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A Guide to Starting Your Own Hydroponic Garden

hydroponics systems for beginners

A Guide to Starting Your Own Hydroponic Garden

by Stefano

Have you always wanted to start a garden but have been limited by space, the sun, or a general dislike of dirt?

You're not alone. Thankfully, there's a gardening alternative available. It works great for those who have poor soil quality, few sunlight hours, or who don't have space in their yard for a garden.

Hydroponic gardening is taking the gardening world by storm.

Why?

Because it's a way to have the garden you always dreamed of -- no matter where you live.

Want to know more? Read on for our full guide to hydroponics systems for beginners.

What's a Hydroponic Garden?

Hydroponic gardens are based on the system of hydroponics.

It's a system that doesn't require soil to grow plants. Instead, you use a liquid and a nutrient-rich solution to provide plants the food they need to grow.

These gardens are grown in a structure designed to hold the plant, water (or an optional growth medium), the nutrient source, and a source of life.

There are two common types of gardens.

A solution culture refers to a garden grown with only liquid nutrients. An aggregate culture garden uses a medium like clay, gravel, pellets, or sand to grow the plants.

You can use hydroponic gardens on a large or commercial scale. You can also use them as a small standalone kit for home use.

Regardless of the size of the garden you want to build, you have two options when choosing a model. You can purchase whole systems or build your own.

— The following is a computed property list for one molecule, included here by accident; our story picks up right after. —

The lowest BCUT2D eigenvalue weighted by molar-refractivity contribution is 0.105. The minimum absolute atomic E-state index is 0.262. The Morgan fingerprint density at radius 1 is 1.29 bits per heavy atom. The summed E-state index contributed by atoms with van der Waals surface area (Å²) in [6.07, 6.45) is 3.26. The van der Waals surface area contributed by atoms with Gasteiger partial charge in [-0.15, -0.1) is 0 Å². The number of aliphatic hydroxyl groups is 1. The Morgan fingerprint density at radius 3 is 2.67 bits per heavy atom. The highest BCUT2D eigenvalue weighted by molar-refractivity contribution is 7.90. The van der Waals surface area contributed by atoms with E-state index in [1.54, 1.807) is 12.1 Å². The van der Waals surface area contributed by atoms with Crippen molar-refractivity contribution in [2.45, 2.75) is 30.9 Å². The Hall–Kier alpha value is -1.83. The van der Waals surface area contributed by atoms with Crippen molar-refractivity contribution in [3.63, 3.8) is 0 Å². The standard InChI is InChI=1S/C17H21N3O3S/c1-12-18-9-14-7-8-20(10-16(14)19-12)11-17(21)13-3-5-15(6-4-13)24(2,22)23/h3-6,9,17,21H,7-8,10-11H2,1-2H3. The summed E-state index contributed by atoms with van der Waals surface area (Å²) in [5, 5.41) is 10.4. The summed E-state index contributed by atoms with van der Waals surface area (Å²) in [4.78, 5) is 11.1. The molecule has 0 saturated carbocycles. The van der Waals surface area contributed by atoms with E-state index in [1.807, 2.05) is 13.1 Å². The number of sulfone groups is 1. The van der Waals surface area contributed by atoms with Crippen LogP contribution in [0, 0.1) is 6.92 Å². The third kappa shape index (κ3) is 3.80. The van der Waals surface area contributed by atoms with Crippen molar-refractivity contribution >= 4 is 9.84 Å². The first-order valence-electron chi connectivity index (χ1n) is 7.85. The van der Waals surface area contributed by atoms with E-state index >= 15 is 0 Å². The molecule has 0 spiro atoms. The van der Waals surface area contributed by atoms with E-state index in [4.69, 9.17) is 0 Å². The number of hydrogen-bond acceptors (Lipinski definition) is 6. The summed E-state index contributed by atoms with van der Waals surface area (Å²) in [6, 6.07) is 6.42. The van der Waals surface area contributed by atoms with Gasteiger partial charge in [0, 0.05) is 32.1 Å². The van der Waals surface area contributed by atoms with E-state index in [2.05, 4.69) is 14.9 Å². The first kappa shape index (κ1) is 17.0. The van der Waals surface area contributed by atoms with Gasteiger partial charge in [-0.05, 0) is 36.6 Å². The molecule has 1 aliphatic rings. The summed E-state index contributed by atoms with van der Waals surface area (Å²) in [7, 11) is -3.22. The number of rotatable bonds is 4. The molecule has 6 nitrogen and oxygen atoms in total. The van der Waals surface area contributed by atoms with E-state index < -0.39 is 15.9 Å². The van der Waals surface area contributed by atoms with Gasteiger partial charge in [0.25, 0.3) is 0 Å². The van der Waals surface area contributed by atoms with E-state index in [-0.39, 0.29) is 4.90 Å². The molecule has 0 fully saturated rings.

You'll find four basic features in hydroponics systems for beginners:

  • Water (or a water reservoir)
  • Sunlight (or artificial light)
  • Air
  • Medium (in aggregate culture gardens)

Benefits of Hydroponic Gardens

These gardens have become popular in mainstream gardening, and it's not hard to see why.

A hydroponic garden is a great solution when you don't have space or the sunlight required to grow a garden. Additionally, it helps if the soil in your yard is low in nutrients or contaminated, because there's no soil required. 

Plus, Hydroponic gardens produce higher yields than a traditional garden.

Hydroponics Systems for Beginners

There are four common hydroponics systems for beginners in the field:

1. Ebb and Flow

This classic hydroponic system is made up of potted plots arranged on a drain table.

2. Deep Water Culture

This economical choice includes small net pots designed to float in a styrofoam plank.

3. Top Drip System

The Top Drip System is the most common hydroponics system. Nutrients are delivered from the reservoir. 

4. Wick System

Wick Systems are the best hydroponic systems for beginners. No extra equipment is required. Cotton wicks feed the plants nutrients via a wicking mat underneath a large pot.

After choosing between a nutrient solution or an aggregate solution garden, this is the next decision you need to make.

To choose between these four systems consider the following:

  • The plants you want to grow
  • Your gardening skills
  • The space available
  • Amount of equipment you want to invest in

Choosing a Nutrient Supply